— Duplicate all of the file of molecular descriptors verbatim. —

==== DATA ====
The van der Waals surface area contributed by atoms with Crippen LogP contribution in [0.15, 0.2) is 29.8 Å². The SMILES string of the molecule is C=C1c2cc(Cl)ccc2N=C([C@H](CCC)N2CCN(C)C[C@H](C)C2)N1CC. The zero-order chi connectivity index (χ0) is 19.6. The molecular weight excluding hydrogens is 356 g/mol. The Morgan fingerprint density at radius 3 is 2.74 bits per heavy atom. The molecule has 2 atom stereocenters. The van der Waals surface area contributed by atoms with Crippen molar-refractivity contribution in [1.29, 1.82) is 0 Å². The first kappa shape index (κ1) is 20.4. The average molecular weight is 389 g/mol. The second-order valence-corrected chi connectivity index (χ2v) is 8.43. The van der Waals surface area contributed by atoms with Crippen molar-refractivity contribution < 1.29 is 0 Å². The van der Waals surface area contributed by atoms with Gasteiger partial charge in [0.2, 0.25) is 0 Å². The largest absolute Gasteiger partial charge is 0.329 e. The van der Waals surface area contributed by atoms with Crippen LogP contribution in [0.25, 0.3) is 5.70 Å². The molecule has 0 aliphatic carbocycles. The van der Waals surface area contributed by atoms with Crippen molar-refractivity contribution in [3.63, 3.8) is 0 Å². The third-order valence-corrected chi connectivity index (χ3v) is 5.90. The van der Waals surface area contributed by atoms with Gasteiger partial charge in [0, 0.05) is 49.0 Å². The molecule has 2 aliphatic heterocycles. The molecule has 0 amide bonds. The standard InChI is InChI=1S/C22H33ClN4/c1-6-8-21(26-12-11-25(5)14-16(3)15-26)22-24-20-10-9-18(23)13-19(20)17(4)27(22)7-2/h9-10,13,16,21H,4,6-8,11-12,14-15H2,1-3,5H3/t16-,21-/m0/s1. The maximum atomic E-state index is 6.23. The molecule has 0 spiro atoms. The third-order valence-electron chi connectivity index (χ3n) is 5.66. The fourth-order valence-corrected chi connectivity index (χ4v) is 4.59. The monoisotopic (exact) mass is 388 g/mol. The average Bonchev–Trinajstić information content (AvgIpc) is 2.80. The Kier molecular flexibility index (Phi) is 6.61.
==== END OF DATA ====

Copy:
The van der Waals surface area contributed by atoms with Crippen LogP contribution in [0.15, 0.2) is 29.8 Å². The SMILES string of the molecule is C=C1c2cc(Cl)ccc2N=C([C@H](CCC)N2CCN(C)C[C@H](C)C2)N1CC. The zero-order chi connectivity index (χ0) is 19.6. The molecular weight excluding hydrogens is 356 g/mol. The Morgan fingerprint density at radius 3 is 2.74 bits per heavy atom. The molecule has 2 atom stereocenters. The van der Waals surface area contributed by atoms with Crippen molar-refractivity contribution in [1.29, 1.82) is 0 Å². The first kappa shape index (κ1) is 20.4. The average molecular weight is 389 g/mol. The second-order valence-corrected chi connectivity index (χ2v) is 8.43. The van der Waals surface area contributed by atoms with Crippen molar-refractivity contribution < 1.29 is 0 Å². The van der Waals surface area contributed by atoms with Gasteiger partial charge in [0.2, 0.25) is 0 Å². The largest absolute Gasteiger partial charge is 0.329 e. The van der Waals surface area contributed by atoms with Crippen LogP contribution in [0.25, 0.3) is 5.70 Å². The molecule has 0 aliphatic carbocycles. The van der Waals surface area contributed by atoms with Crippen molar-refractivity contribution in [3.63, 3.8) is 0 Å². The third-order valence-corrected chi connectivity index (χ3v) is 5.90. The van der Waals surface area contributed by atoms with Gasteiger partial charge in [0, 0.05) is 49.0 Å². The molecule has 2 aliphatic heterocycles. The molecule has 0 amide bonds. The standard InChI is InChI=1S/C22H33ClN4/c1-6-8-21(26-12-11-25(5)14-16(3)15-26)22-24-20-10-9-18(23)13-19(20)17(4)27(22)7-2/h9-10,13,16,21H,4,6-8,11-12,14-15H2,1-3,5H3/t16-,21-/m0/s1. The maximum atomic E-state index is 6.23. The molecule has 0 spiro atoms. The third-order valence-electron chi connectivity index (χ3n) is 5.66. The fourth-order valence-corrected chi connectivity index (χ4v) is 4.59. The monoisotopic (exact) mass is 388 g/mol. The average Bonchev–Trinajstić information content (AvgIpc) is 2.80. The Kier molecular flexibility index (Phi) is 6.61.